MUSIC
2017 Grammy Awards: Complete list of nominees

Former Ravens DE Terrence Cody indicted on animal cruelty charges

Some of the charges against Cody stem from the death of his dog and the possession of an alligator

The Baltimore Ravens parted ways with Terrence Cody on Monday, the same day the defensive tackle was indicted on animal cruelty charges, some of which stemmed from the death of his dog and possession of an alligator, according to prosecutors and online court records.

Cody also was indicted on counts of possession of marijuana and drug paraphernalia. Overall, he faces 15 counts, including two of aggravated animal cruelty (a felony) and 10 of animal cruelty.

According to the Baltimore Sun, the Ravens announced their intention to release Cody on Jan. 23 but were unable to terminate his contract until Monday. Baltimore County police confirmed shortly after the team's initial announcement that Cody was being investigated for animal cruelty.

The two felony charges stem from the death of Cody's bull mastiff, which occurred at at a veterinarian's office on Jan. 19. The cause of the dog's death is unclear.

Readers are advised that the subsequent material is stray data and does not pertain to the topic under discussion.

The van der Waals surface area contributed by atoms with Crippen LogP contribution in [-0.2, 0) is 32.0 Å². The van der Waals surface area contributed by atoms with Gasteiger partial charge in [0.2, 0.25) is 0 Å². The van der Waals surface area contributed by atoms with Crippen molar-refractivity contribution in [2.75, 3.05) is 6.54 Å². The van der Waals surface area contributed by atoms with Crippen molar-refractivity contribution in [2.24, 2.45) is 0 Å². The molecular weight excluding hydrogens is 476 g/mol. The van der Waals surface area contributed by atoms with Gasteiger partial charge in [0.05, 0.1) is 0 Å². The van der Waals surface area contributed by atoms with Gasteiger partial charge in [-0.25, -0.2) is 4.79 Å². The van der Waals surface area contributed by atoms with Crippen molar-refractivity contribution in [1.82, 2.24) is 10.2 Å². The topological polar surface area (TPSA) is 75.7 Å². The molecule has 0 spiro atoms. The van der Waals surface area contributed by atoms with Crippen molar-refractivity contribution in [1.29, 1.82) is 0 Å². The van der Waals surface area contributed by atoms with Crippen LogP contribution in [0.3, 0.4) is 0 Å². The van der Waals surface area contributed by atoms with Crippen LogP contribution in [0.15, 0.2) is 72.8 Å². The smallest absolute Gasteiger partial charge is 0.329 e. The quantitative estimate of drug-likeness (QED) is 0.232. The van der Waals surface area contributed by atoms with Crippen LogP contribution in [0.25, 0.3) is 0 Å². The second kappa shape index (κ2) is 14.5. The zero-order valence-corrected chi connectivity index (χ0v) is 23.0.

Peter Schaffer, Cody’s agent, says the charges are ludicrous.

“This is all a result of the NFL allowing players to be convicted before they’re tried,” Schaffer told the Sun. “If Terrence wasn’t a public figure, they wouldn’t have ever charged him. It’s just ridiculous.

“If he was treating the dog so poorly, why would he take it to the veterinarian? They are trying to say he wanted the dog dead, which makes no sense because he loved the dog.”

Schaffer added that Cody still has two dogs at his home.

“If [police] were so worried that he mistreated the dog that died, why did they leave two others in his house?” Schaffer said.

Schaffer stressed that Cody is an animal lover, which might explain why the Ravens' 2010 second-round pick had an alligator in his possession. Unfortunately for Cody, it's illegal to import alligators into Maryland.

Cody has been released on $10,000 bail. His arraignment hadn’t been scheduled as of late Monday afternoon.

If convicted of the felony charges, Cody could face a maximum of three years in prison per charge and a $5,000 fine.

Twitter: @chewkiii

Copyright © 2016, Los Angeles Times
55°